Patrick Sisson of Curbed writes, “While the protests and marches at The Stonewall Inn turned the bar into a symbolic headquarters for the Gay Pride movement, gay nightlife has always served as vital space for community building and escaping societal persecution.” Boston is the home of a number of well-known, long-established bars that have played host and home to generations of LGBTQ youth. Considered the first bar by and for gay Bostonians, Twelve Carter opened its doors in 1958. Sitting just off of Boylston Street in the Theatre District, the bar soon became a popular hangout spot for the city’s queer performers. Due to the time, Twelve Carter did not explicitly label itself as a space for the LGBTQ community; yet local politicians and prejudiced citizens quickly and vehemently decried the establishment. City Council member Frederick Langone advocated for the remodeling of the space, remarking that “we will be better off without these incubators of homosexuality and indecency… we will uproot this cancer in one area of the city.” Despite a twenty-year stint as a safe and supportive space for Boston’s queer community to gather, dance, and drink, Twelve Carter finally buckled under political pressure and was demolished along with the rest of Carver Street during the 1979 neighborhood renovation that made room for the Park Plaza Hotel, greenlit by the Boston Redevelopment Authority (now the BPDA). 

While bars like Twelve Carter and Buddie’s in Back Bay, known for its shirtless bartenders and annual Thanksgiving dinners, cultivated a crowd of mainly younger, white gay men, Boston has a long and complex history of bars catering toward women, people of color, and the transgender community. Vicki’s, a butch lesbian bar, was located in the Hotel St. Moritz on Tremont Street for several decades before its demolition in the 1970s. Jacques Cabaret on Broadway in Bay Village has served as a popular spot for gender expression and experimentation from its opening in 1938 to today, challenging criticism from local neighborhood associations and remaining a safe and fun place for drag queens, female impersonators, and Boston’s trans community. Before its demolition and denouncement as a spot of degeneracy in 1998, Playland Cafe, an infamous bar on Essex Street, was well known for its acceptance and support of severely marginalized communities, including trans women of color and sex workers.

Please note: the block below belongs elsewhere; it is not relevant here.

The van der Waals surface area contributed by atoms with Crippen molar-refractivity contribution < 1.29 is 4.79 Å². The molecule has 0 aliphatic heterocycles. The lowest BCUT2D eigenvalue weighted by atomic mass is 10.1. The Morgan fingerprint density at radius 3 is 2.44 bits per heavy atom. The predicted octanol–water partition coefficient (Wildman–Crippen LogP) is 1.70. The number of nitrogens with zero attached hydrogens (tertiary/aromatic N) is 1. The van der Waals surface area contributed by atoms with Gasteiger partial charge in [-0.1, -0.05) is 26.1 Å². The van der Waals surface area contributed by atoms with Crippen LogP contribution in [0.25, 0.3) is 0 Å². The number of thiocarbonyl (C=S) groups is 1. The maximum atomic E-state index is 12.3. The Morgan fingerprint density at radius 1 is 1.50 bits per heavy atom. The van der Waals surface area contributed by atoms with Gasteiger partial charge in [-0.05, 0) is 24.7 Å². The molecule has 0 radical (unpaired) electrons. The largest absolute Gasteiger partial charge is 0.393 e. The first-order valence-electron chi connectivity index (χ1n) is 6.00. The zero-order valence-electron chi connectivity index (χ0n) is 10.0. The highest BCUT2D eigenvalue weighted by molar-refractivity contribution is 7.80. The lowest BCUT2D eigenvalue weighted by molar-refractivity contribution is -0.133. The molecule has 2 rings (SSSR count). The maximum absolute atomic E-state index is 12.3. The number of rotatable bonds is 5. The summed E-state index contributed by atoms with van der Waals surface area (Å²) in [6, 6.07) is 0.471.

Resource & Support Centers
Many members of Boston’s queer community benefited from the communal resources offered by bars and nightclubs while, simultaneously, sites for the distribution of other types of resources bloomed all over the city. 22 Bromfield Street served as the home of Gay Community News and GLAD Day Bookstore, two vital community organizations that sought to promote queer literacy. BAGLY, the Boston Alliance of Gay, Lesbian, Bisexual, and Transgender Youth, has been located at 28 Court Square since 1980, and functions as a youth-led social support organization dedicated to creating, sustaining, and advocating for resources benefitting LGBTQ youth in and around the city. Since 1985, the Bisexual Resource Center has stood at 29 Stanhope Street, offering resources and support for bisexual, pansexual, and sexually fluid Bostonians. The Cherrystone Club, on 500 Columbus Avenue, began in 1975 with the leadership of trans activist Marissa Sherill Lynn, and now functions as the Trans Club of New England. K Street Facilities Committee, located just blocks from Fenway Park, has housed 12-Step meetings for Boston’s LGBTQ recovery community since 1987; Fenway Health, located only two blocks away, has been a world leader in LGBTQ health research since its founding in 1971. Finally, Boston City Hall stands as a reminder of May 17, 2004, when Massachusetts became the first state in the United States and the sixth jurisdiction worldwide to legalize and perform same-sex marriages.

In the nearly 50 years since many of these establishments have closed, immense progress has been made in the attitudes of Bostonians to our lesbian, gay, bisexual, transgender, and queer community members. One can only hope that by extending an understanding of what has been lost, we can not only preserve these locations and bring them back into the collective consciousness, but we can make an effort to preserve and rally behind places that support the Boston LGBTQ community today.

Note: Much of the information recorded in this blog post was sourced from The History Project, an organization that documents LGBTQ Boston. For more information on their mission and projects, including a map featuring many of these locations, please visit historyproject.org.